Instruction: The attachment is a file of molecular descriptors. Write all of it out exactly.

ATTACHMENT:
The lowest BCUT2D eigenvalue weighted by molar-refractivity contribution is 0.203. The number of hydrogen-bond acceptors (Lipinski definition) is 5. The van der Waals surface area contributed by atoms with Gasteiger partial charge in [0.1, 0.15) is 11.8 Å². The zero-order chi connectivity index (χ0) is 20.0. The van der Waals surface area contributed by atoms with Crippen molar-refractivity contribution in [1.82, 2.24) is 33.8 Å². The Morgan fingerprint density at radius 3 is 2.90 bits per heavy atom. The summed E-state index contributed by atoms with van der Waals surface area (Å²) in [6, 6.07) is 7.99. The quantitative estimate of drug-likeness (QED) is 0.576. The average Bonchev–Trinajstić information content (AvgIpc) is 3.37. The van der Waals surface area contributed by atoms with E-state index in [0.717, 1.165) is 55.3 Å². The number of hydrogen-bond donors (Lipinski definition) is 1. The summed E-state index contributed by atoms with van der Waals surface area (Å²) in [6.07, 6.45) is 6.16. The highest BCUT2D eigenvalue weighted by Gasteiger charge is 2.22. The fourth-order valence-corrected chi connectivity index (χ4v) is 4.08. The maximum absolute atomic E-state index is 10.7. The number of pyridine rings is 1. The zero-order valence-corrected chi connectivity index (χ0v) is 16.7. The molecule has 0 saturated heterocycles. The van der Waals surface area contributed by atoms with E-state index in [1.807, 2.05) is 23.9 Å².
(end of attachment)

The lowest BCUT2D eigenvalue weighted by molar-refractivity contribution is 0.203. The number of hydrogen-bond acceptors (Lipinski definition) is 5. The van der Waals surface area contributed by atoms with Gasteiger partial charge in [0.1, 0.15) is 11.8 Å². The zero-order chi connectivity index (χ0) is 20.0. The van der Waals surface area contributed by atoms with Crippen molar-refractivity contribution in [1.82, 2.24) is 33.8 Å². The Morgan fingerprint density at radius 3 is 2.90 bits per heavy atom. The summed E-state index contributed by atoms with van der Waals surface area (Å²) in [6, 6.07) is 7.99. The quantitative estimate of drug-likeness (QED) is 0.576. The average Bonchev–Trinajstić information content (AvgIpc) is 3.37. The van der Waals surface area contributed by atoms with E-state index in [0.717, 1.165) is 55.3 Å². The number of hydrogen-bond donors (Lipinski definition) is 1. The summed E-state index contributed by atoms with van der Waals surface area (Å²) in [6.07, 6.45) is 6.16. The highest BCUT2D eigenvalue weighted by Gasteiger charge is 2.22. The fourth-order valence-corrected chi connectivity index (χ4v) is 4.08. The maximum absolute atomic E-state index is 10.7. The number of pyridine rings is 1. The zero-order valence-corrected chi connectivity index (χ0v) is 16.7. The molecule has 0 saturated heterocycles. The van der Waals surface area contributed by atoms with E-state index in [1.807, 2.05) is 23.9 Å².